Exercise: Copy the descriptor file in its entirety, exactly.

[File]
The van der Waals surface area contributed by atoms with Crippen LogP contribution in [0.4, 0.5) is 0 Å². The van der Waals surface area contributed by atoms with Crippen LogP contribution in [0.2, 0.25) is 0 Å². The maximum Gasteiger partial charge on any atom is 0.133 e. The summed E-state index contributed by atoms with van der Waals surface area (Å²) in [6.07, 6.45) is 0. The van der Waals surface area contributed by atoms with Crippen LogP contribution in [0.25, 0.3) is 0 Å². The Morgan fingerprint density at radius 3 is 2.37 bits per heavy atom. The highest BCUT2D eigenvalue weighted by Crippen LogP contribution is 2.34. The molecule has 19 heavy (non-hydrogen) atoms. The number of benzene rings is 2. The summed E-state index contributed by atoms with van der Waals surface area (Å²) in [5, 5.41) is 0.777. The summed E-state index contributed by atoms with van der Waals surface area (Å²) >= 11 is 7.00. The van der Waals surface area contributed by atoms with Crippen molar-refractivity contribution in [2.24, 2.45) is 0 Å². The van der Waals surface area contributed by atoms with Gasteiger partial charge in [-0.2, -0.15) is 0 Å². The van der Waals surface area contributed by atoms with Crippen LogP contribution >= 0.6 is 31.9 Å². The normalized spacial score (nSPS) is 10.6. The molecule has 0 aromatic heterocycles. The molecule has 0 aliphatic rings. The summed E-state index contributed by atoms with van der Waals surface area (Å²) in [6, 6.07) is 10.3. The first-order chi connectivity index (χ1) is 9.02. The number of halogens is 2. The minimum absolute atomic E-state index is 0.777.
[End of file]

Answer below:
The van der Waals surface area contributed by atoms with Crippen LogP contribution in [0.4, 0.5) is 0 Å². The van der Waals surface area contributed by atoms with Crippen LogP contribution in [0.2, 0.25) is 0 Å². The maximum Gasteiger partial charge on any atom is 0.133 e. The summed E-state index contributed by atoms with van der Waals surface area (Å²) in [6.07, 6.45) is 0. The van der Waals surface area contributed by atoms with Crippen LogP contribution in [0.25, 0.3) is 0 Å². The Morgan fingerprint density at radius 3 is 2.37 bits per heavy atom. The highest BCUT2D eigenvalue weighted by Crippen LogP contribution is 2.34. The molecule has 19 heavy (non-hydrogen) atoms. The number of benzene rings is 2. The summed E-state index contributed by atoms with van der Waals surface area (Å²) in [5, 5.41) is 0.777. The summed E-state index contributed by atoms with van der Waals surface area (Å²) >= 11 is 7.00. The van der Waals surface area contributed by atoms with Crippen molar-refractivity contribution in [2.24, 2.45) is 0 Å². The van der Waals surface area contributed by atoms with Gasteiger partial charge in [-0.2, -0.15) is 0 Å². The van der Waals surface area contributed by atoms with Crippen LogP contribution >= 0.6 is 31.9 Å². The normalized spacial score (nSPS) is 10.6. The molecule has 0 aromatic heterocycles. The molecule has 0 aliphatic rings. The summed E-state index contributed by atoms with van der Waals surface area (Å²) in [6, 6.07) is 10.3. The first-order chi connectivity index (χ1) is 9.02. The number of halogens is 2. The minimum absolute atomic E-state index is 0.777.